That took place in September and by April the following year, she was unceremoniously removed from office.


Of interest, there is an advertisement published in the local newspaper announcing the Annual General Meeting of the Montego Bay Chamber, scheduled to take place on April 25, 2019. On the said page contiguous to the advertisement is a notice by the St. James Municipal Corporation with a veiled threat to 26 occupants of Bogue lands for them to pay over 71 million dollars for back rent for the property they have occupied since 1998. This is an issue of serious concern that a progressive Chamber of Commerce should use its considerable leverage to protect the interests of these small and medium sized operators who are doing what they ought to be doing – providing goods and services, creating jobs and paying their taxes.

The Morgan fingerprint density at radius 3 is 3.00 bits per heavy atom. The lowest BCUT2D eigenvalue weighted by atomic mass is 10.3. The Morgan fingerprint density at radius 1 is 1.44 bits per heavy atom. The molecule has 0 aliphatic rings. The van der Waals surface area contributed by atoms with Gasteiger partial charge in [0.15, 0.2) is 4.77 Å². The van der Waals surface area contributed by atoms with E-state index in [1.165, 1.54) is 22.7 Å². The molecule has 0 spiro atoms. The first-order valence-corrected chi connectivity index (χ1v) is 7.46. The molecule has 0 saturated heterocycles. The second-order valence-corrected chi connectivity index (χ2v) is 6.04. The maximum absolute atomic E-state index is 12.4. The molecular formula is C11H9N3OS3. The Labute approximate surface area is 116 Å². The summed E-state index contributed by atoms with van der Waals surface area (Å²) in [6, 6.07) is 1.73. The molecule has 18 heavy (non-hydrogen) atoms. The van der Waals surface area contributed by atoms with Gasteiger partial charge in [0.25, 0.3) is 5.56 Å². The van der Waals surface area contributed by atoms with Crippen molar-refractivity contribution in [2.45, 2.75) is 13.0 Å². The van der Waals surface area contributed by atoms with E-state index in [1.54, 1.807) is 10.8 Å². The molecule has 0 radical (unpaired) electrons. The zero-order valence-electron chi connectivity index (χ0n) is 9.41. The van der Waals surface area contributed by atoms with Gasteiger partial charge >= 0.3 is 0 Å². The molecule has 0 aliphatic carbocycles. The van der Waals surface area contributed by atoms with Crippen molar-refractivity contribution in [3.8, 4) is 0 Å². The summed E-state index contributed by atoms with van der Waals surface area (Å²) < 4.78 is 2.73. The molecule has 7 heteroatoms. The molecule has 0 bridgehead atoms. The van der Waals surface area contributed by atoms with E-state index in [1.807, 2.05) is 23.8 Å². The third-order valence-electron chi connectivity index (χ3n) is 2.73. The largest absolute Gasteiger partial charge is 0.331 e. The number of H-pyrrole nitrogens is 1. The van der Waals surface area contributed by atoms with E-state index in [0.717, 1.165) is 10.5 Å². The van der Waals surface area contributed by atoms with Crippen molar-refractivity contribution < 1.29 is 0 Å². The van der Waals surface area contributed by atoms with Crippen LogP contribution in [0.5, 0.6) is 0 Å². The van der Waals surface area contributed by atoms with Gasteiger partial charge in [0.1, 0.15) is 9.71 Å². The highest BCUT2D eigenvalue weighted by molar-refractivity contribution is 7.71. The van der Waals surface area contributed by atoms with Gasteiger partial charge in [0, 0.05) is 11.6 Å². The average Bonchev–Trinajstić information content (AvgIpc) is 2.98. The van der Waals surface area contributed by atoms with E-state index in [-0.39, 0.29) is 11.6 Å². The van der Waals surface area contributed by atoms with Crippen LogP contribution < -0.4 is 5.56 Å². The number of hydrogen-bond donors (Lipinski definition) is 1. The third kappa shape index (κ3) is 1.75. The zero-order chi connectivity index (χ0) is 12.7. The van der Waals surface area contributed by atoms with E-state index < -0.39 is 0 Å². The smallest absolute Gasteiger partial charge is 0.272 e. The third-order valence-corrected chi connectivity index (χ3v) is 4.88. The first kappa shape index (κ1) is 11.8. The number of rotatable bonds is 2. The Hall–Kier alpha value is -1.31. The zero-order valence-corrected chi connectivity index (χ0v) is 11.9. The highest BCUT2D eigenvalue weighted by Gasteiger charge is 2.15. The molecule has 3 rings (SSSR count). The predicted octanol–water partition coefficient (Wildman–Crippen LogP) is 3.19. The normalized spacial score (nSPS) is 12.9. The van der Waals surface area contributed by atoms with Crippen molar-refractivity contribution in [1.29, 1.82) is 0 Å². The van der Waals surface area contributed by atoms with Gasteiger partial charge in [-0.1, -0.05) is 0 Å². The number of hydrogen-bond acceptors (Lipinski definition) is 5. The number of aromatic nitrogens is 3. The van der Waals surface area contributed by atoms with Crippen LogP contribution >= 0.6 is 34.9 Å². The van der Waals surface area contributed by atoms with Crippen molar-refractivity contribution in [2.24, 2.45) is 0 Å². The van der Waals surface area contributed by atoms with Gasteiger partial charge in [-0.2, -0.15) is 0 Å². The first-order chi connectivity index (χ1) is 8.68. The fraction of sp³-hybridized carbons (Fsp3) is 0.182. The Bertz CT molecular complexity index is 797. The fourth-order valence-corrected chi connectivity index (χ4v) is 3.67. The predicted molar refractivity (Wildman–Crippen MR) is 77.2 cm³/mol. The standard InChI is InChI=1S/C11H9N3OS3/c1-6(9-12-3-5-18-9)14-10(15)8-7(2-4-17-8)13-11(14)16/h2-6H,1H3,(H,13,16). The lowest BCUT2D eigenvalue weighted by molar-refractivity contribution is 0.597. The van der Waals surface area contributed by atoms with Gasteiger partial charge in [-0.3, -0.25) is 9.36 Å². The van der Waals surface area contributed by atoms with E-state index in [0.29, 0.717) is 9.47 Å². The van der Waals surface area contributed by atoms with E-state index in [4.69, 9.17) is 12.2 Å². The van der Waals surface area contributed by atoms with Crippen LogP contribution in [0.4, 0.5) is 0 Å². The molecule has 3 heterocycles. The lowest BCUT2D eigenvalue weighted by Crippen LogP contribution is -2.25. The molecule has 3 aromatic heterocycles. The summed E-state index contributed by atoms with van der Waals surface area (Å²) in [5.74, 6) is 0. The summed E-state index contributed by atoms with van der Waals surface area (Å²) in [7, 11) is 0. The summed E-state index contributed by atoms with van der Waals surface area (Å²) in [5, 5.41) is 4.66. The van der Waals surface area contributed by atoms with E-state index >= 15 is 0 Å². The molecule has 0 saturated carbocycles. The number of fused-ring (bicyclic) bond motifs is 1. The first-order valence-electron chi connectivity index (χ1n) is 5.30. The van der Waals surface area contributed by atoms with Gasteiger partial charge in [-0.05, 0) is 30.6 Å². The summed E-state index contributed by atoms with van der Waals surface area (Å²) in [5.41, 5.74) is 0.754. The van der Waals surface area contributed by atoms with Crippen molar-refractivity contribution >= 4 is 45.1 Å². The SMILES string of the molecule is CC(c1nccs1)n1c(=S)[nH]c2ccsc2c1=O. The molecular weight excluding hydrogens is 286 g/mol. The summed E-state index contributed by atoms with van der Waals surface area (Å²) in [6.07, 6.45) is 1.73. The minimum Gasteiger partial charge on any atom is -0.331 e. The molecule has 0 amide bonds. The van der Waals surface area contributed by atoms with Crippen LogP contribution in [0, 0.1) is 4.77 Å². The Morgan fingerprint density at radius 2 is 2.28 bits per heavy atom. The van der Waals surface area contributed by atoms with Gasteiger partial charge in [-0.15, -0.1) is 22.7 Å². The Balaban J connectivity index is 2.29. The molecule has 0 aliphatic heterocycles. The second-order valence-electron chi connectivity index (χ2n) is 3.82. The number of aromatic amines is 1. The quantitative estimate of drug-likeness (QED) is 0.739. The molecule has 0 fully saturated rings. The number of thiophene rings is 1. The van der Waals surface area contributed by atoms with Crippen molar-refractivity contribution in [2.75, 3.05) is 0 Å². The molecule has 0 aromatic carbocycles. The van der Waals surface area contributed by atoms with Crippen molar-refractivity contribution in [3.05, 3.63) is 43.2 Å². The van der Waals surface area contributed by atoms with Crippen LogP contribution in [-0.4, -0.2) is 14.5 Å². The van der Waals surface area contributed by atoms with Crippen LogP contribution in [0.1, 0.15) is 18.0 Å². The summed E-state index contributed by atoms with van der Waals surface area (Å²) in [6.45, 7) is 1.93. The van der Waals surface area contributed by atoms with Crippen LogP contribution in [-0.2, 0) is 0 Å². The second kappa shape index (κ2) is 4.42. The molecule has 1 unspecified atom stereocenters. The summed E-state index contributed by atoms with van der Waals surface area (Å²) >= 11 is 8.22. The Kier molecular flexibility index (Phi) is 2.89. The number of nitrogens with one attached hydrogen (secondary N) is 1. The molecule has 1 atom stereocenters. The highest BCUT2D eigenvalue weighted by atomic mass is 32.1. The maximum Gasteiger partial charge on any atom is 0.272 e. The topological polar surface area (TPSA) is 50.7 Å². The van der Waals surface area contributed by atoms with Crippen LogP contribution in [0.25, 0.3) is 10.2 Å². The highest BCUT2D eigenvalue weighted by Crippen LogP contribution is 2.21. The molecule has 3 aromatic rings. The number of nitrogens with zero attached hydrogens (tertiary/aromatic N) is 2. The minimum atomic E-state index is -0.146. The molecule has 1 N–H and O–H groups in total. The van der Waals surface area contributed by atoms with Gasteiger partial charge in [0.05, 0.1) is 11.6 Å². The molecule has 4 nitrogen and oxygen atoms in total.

This is an urgent undertaking that the Chamber needs to address to justify their existence as a legitimate organization committed to the advancement of commerce and industry. The Chamber needs to demand an affirmative action on the part of government, for the local businesses are not operating on a level playing field.

The St. James Municipal Corporation is not a realtor, neither are they in the rent-collecting business. Their task in the neo-liberal capitalist system is to transfer economic factors under their control to the private sector. Their role is regulatory and the provision of municipal services to create an environment that is conducive for businesses to grow and flourish.
The underlying issue at Bogue lands is a political vendetta, an old score that the Council wishes to settle. We must never allow ourselves to be blinded by our partisan political allegiance.